Mario Noriega charting course in south Florida soccer despite Fort Lauderdale Strikers purchase falling through

Mario Noriega, a south Florida entrepreneur is one of the newest big players in the world of local soccer. whose keen interest in local Broward  and Miami-Dade County soccer led him to make two attempts earlier this year to purchase the Fort Lauderdale Strikers. Noriega’s first attempt in conjunction with existing owner Paulo Cesso was rejected by the NASL Board of Governors while his second sold attempt was withdrawn on the advice of counsel. Noriega despite this setback is rapidly emerging as a player in south Florida soccer circles.

Noriega got his feet wet in helping to build the infrastructure for Miramar United Elite FC (MUEFC). The club is offering scholarships to players at various age groups to help create a system for growth and development locally and also to offer a different opportunity for youngsters when compared to local academy clubs.

The ultimate goal for Noriega at Miramar is “to create a good program, but to make Miramar a program that everyone in south Florida can get behind. We created a program for the kids who cannot necessarily get into the the programs of the three local (US Soccer Development Academy) academy programs.” The Miramar program has accelerated its growth the last few years and is now offering programs such as the MUEFC development academy for kids aged 4-12.

Sometime competing for kids with the academies is difficult.  But Miramar United Elite FC’s trump card might be the hiring of former Brazilian World Cup winner and Manchester United (among other clubs) midfielder Kleberson who will coach the team in the upcoming season. The club traveled to Sweden last month and will continue to be attending major youth events internationally, including one in Belo Horizonte, Brazil later this year. Also a long-term goal is take part in the Dallas Cup or USA Cup, the two biggest youth tournaments in the US.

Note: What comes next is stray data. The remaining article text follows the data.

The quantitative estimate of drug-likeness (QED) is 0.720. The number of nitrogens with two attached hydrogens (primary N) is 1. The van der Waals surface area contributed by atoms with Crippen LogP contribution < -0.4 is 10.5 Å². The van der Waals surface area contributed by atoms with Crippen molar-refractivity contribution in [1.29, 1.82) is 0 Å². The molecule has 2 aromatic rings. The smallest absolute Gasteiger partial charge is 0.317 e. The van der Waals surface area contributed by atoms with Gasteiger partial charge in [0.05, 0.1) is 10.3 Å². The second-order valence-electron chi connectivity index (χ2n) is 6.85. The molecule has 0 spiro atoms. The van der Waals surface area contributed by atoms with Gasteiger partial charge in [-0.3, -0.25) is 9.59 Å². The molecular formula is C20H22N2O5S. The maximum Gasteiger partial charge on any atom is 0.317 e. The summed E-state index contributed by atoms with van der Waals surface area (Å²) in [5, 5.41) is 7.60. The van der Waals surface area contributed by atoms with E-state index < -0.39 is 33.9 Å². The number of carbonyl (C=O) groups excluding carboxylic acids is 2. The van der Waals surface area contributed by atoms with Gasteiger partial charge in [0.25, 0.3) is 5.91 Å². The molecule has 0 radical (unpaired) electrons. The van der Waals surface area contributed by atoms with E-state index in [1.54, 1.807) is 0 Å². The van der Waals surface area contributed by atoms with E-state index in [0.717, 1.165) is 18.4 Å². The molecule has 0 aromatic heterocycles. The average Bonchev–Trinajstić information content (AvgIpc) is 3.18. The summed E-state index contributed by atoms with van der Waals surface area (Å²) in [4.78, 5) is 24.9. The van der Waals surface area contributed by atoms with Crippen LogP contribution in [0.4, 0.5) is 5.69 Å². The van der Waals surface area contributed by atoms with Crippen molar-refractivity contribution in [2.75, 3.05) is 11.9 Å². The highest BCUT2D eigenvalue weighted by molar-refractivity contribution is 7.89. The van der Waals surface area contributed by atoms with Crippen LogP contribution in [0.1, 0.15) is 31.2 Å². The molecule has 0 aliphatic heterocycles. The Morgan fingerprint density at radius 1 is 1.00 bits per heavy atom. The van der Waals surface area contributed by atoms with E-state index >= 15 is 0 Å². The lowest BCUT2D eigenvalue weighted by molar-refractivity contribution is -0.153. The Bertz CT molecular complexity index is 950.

The trip to Sweden came not long after Noriega withdrew from attempting to purchase the Strikers, leaving the club’s trademark and branding in the hands of Tampa Bay Rowdies owner Bill Edwards.


When the first bid logged by Noriega in partnership with existing majority owner Paulo Cesso was rejected by NASL’s board, it meant the Strikers would not compete during the 2017 league campaign. Noriega regrouped and as sole owner submitted a “competitive bid” which was being heavily scrutinized by the league. NASL notified Noriega’s attorney’s of some of the concerns and rather than keep going through the process given NASL’s rejection of previous bids (the Cesso/Noriega bid and a bid from the FC Miami City PDL club).  “I believe we had strong plans for them but we didn’t convince the league for whatever reason. We decided to just drop it,” Noriega told us.

As far as continuing his pursuit of pro soccer in the local market and maybe teaming up with Bill Edwards, Noriega said, “We have not yet had any conversations with Bill Edwards but it’s soon, they just got control of the club.” “if it is possible to have a team working with Bill Edwards and taking the club to a different league it’s a possibility, hopes are not dead yet.

With the development pyramid having been set up at Miramar, it could be linked to the Strikers pro team. Fort Lauderdale previously had affiliations with West Pines United in 2012 and Fort Lauderdale Select FC in 2016.

Noriega is figure that bears watching locally as he is committed to growing the sport in the area and might just take a stab at pro soccer or reviving the Strikers in the near future.

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